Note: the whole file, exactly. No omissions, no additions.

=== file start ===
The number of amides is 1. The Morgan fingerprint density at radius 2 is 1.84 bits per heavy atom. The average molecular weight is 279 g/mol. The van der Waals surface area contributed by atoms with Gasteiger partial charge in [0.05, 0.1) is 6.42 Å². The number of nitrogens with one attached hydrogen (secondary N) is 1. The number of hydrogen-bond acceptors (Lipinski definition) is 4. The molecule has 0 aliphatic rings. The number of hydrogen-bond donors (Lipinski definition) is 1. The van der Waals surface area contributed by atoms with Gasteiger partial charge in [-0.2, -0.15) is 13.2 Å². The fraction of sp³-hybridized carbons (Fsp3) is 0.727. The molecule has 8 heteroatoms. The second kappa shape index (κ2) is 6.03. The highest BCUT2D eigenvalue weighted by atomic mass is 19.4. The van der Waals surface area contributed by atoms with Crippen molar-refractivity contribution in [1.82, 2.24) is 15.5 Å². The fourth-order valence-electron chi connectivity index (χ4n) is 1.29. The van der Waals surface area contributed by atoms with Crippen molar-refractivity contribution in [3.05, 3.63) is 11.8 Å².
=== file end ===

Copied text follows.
The number of amides is 1. The Morgan fingerprint density at radius 2 is 1.84 bits per heavy atom. The average molecular weight is 279 g/mol. The van der Waals surface area contributed by atoms with Gasteiger partial charge in [0.05, 0.1) is 6.42 Å². The number of nitrogens with one attached hydrogen (secondary N) is 1. The number of hydrogen-bond acceptors (Lipinski definition) is 4. The molecule has 0 aliphatic rings. The number of hydrogen-bond donors (Lipinski definition) is 1. The van der Waals surface area contributed by atoms with Gasteiger partial charge in [-0.2, -0.15) is 13.2 Å². The fraction of sp³-hybridized carbons (Fsp3) is 0.727. The molecule has 8 heteroatoms. The second kappa shape index (κ2) is 6.03. The highest BCUT2D eigenvalue weighted by atomic mass is 19.4. The van der Waals surface area contributed by atoms with Crippen molar-refractivity contribution in [1.82, 2.24) is 15.5 Å². The fourth-order valence-electron chi connectivity index (χ4n) is 1.29. The van der Waals surface area contributed by atoms with Crippen molar-refractivity contribution in [3.05, 3.63) is 11.8 Å².